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Double Standards—Rhetoric vs. Action (EN)

Double Standards—Rhetoric vs. Action (EN)

. 3 min read

We’re very good at window dressing, you know; just remember how, in the 80s, the communists decided to push unwanted churches behind apartment blocks—the glorious façade of “victorious socialism and multi-lateral development”… What a joke! And we’re still doing it today… —her words, not mine (dialog with a very good friend, last week)

It’s been a while since I wrote here about conferences I attend. Let me catch up with 3 different events of the past 2 months, where double standards seemed to be the key phrase 🙁 As pointed earlier, on July 5, CRJ, KAS and MoJ enabled me to the horrifying "pleasure" of seeing and hearing live (minutes 30-37) the embodiment of the defunct Ministry of Public Information (established 2000, then demoted to an agency 2003, then literally dissolved into a mere department 2009).

photo source: conference footage

This public official simply claimed that access to information and transparency of decision-making have never been better in this country, because we now have a brand new website and a brand new set of recommendations from some European/international institutions. Say what?!? My own comments aside (minutes 40-48, I know I was mean, and I’m sorry 🙁 ), just the next day, in complete disregard and contempt of any transparency law or practice, our Cabinet adopted one more piece of legislation—anticorruption, mind you! So, what do you think about these stark differences between political rhetoric and political action?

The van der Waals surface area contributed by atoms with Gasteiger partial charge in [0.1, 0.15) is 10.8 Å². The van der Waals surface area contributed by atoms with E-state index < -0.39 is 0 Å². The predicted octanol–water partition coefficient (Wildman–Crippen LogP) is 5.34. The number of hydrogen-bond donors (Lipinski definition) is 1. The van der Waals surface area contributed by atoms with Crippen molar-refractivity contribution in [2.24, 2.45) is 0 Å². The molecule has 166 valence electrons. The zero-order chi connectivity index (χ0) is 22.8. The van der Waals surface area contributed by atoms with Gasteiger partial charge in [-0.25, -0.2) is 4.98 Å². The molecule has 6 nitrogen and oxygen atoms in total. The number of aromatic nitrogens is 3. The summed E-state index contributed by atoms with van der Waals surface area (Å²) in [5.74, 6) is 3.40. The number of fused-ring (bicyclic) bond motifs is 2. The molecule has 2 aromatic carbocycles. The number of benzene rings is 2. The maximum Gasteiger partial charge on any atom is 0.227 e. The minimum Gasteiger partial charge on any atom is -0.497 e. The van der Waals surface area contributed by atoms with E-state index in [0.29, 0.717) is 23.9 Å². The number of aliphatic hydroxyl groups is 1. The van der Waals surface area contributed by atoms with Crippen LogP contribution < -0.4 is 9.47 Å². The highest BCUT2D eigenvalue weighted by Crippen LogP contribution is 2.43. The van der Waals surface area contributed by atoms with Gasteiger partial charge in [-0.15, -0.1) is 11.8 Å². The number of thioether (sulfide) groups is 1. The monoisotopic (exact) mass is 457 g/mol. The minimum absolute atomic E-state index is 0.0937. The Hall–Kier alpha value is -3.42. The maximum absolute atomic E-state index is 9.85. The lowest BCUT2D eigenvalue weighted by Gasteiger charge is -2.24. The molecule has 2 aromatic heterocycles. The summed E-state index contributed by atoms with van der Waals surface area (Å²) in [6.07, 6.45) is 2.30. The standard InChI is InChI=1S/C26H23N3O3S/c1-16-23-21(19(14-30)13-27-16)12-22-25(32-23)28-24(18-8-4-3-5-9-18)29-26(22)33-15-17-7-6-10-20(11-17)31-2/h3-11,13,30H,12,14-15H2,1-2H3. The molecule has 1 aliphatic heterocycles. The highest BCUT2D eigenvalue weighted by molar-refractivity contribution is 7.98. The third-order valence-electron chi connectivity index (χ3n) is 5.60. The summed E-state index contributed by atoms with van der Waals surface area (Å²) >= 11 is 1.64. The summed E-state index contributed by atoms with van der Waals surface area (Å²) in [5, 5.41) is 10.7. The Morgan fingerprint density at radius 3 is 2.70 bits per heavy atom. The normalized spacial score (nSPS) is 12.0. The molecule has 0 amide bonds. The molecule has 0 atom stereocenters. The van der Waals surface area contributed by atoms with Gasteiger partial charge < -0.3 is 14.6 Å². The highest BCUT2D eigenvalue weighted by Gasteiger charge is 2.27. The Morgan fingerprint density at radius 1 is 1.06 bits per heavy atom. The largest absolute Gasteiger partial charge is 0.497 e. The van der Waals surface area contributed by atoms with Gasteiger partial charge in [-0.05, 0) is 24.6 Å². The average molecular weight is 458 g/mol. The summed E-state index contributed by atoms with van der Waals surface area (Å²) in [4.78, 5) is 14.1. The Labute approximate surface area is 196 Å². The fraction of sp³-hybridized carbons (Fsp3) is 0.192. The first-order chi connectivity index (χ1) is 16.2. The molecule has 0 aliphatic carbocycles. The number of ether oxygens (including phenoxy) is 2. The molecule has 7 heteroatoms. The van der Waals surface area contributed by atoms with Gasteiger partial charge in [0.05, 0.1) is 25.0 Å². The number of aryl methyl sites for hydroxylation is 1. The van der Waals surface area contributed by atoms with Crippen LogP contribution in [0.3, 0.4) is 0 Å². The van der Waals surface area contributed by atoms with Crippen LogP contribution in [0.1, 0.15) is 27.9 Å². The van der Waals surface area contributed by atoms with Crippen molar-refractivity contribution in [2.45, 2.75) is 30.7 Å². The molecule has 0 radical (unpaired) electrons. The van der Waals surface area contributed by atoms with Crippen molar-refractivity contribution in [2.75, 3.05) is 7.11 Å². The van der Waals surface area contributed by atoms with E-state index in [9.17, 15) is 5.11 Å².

Two months ago, I attended an ISP and KAS conference about the fight against corruption in Germany. The speakers were utterly unable to answer any of my 3 questions about
a) ideological preparedness and capacity to fight corruption of both the left- vs. right-wing parties,
b) in that particular context, connections between current political corruption and former communist vs. fascist/Nazi networks, as well as
c) distinctions among deterrence, dissuasion and prevention policies.
The presentation of the German guest was just as bad as the one presented in 2005 by a then Romanian anticorruption prosecutor in Istanbul. I haven’t changed my standards—why have they?

source: personal archive

Given that Romania’s anticorruption reforms can’t seem to pass by the text of our Constitution, and a constitutional text is there to set standards, I thought it enticing to also attend an ISP and HSS event, one month ago. The only speech I was actually interested in was Ştefan’s, not just because I consider him a friend, but primarily because I respect his expertise. Unfortunately, for every single point in his presentation, I’m sure we can find an alternative solution that requires no constitutional amendment! I’d already started, during the past 3 weeks, on the matter of unjustified wealth, and I’ll continue with the other topics 😉 [and I know he won’t mind 🙂 ]

source: personal archive

Not all of these conferences relate to politicians, but they do refer to political issues. Far from casting any stones at speakers or participants, I’m only reflecting, in my mind, that political rhetoric is a pest! And, when political action is so far away from the rhetoric, that’s a double pest! It makes me sick to my stomach, when I realize that tax-payers foot the bills for dimwit politicians, and voters cast the ballots for irresponsible decision-makers 🙁 I wish someone would manage to break this vicious circle of constant window dressing, one day, and teach us all that public relations is public accountability!

PS Thank you, Ramona, for the window dressing dialog, and Oana, for the accountability conclusion 🙂